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Sharing a love of singing

Sharing a love of singing

At choir fest, groups celebrate vocal music

By STARLA POINTER

Of the News-Register

Justin Bieber and Lady Gaga couldn't have pleased young McMinnville and Lafayette singers any more than the Mac High choirs that performed just for them Thursday morning.

The youngsters, gathered in the MHS auditorium for the school district's annual choral festival, applauded wildly for the Symphonic Choir, Sterling Jazz and the Twilighters. But they clapped for more than just the sound - they also cheered for their role models and their own musical future.

"I want to be a singer. I love singing. It's my life," said Jordan Bailey, a fourth-grader from Memorial Elementary.

She's already racked up extensive musical experience. She's been singing "for longer than I can remember"; she played Lucy in the musical "Narnia" at Gallery Theater; and she is preparing for a role in Gallery's spring show, "Seussical."

She love all kinds of music and many singers, she said. She doesn't have a favorite song, though.

"There are so many good songs," she said. "I haven't found them all yet."

On Thursday, Jordan stepped up the mic for a solo in her school choir's performance of "Follow the Drinking Gourd." Raising her voice in song in front of an auditorium full of people didn't faze her one bit.

"It was a great experience. On stage I feel so expressive. It's somewhere I can be me," she said.

Jordan and the other Memorial singers took turns on stage with choirs from Sue Buel, Columbus, Grandhaven, Newby and Wascher elementary schools. They sang traditional songs and newer songs, serious songs and funny songs.

Grandhaven singers signed as they sang "Imagine." Columbus students snapped their fingers to the swing beat of "Dancin' on the Rooftop," trading lines such as "shoobie doobie doo bop" and "do rickey do rickey do rickey" with the recorded sounds of a big band.

The Sue Buel choir fooled the audience by starting what sounded like a traditional yodeling song, then turning it into a yodel rap. "Yo. Yo-de-le-hee who?" they asked, dancing like robots.

The combined choir from Patton and Duniway middle school's followed them, with more complex arrangements of "Ava Maria" and a traditional spiritual.

The high school choir members said they loved hearing the children sing. And for the middle school and elementary students, the high schoolers were definitely the headliners of the concert.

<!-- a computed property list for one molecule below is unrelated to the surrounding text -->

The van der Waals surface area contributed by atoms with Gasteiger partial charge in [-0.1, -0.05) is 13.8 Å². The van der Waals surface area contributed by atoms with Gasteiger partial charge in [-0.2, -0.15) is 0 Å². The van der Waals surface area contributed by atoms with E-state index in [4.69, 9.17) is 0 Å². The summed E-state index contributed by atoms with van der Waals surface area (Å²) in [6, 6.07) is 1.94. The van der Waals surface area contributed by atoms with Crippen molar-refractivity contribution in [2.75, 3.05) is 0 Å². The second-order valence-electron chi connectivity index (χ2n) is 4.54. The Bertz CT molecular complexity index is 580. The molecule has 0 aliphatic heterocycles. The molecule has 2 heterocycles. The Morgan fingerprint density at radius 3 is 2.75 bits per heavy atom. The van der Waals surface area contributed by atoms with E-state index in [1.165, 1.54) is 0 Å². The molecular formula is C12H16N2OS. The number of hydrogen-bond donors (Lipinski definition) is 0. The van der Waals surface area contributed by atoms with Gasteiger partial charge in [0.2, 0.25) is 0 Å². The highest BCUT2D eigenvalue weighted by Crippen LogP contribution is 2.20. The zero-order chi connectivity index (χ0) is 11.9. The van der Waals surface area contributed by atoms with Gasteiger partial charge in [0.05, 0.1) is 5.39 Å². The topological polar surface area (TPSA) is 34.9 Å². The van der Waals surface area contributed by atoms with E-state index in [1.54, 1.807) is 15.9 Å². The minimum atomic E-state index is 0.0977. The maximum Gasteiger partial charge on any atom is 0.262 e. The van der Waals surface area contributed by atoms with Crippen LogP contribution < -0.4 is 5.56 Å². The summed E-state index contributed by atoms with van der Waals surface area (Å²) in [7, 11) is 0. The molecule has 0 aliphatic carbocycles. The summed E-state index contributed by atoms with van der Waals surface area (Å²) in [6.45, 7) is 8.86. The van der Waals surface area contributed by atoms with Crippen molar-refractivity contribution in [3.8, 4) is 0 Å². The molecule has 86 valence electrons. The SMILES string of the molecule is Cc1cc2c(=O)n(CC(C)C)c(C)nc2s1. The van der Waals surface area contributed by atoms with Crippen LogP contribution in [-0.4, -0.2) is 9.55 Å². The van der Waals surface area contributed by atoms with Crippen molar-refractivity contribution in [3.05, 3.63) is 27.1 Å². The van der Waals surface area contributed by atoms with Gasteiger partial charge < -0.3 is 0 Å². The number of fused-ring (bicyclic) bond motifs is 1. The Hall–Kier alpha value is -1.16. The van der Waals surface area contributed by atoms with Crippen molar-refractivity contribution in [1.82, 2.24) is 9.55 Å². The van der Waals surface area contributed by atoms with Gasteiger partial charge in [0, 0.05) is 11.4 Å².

Youngsters listened raptly as the Symphonic Choir sang a piece in Latin, with half of the singers on stage and others in the wings. And they smiled and moved their bodies during the Twilighters and Sterling Jazz performances - especially during the scat solos, such as those in a fast-charging version of "Over the Rainbow."

Shali Rake, who is in both Symphonic Choir and the Twilighters, was happy to be able to share her music at the district festival.

"It's so cool we get to sing for the kids," she said.

The Mac High junior has been singing since she was 13, when she tried emulating Ella Fitzgerald, one of her role models. On Thursday, she stepped up for a solo and shared a duet with Nate Engberg during one of the Symphonic Choir numbers.

While she loves singing, Shali said choir offers more than just music. "It's like a community, a family," she said.

Alex Justice, who sang a solo line in the Sterling Jazz rendition of "Night and Day," recalled attending the district choir festival when he was in middle school.

"I was always amazed at how good the high school choirs were. They were really inspiring," he said.

A lifelong music lover, Alex was eager to join the choir program himself when he reached Mac High.

"Now I'm up there in front of the younger kids. I hope it's as inspiring to them," he said.



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Sharing a love of singing

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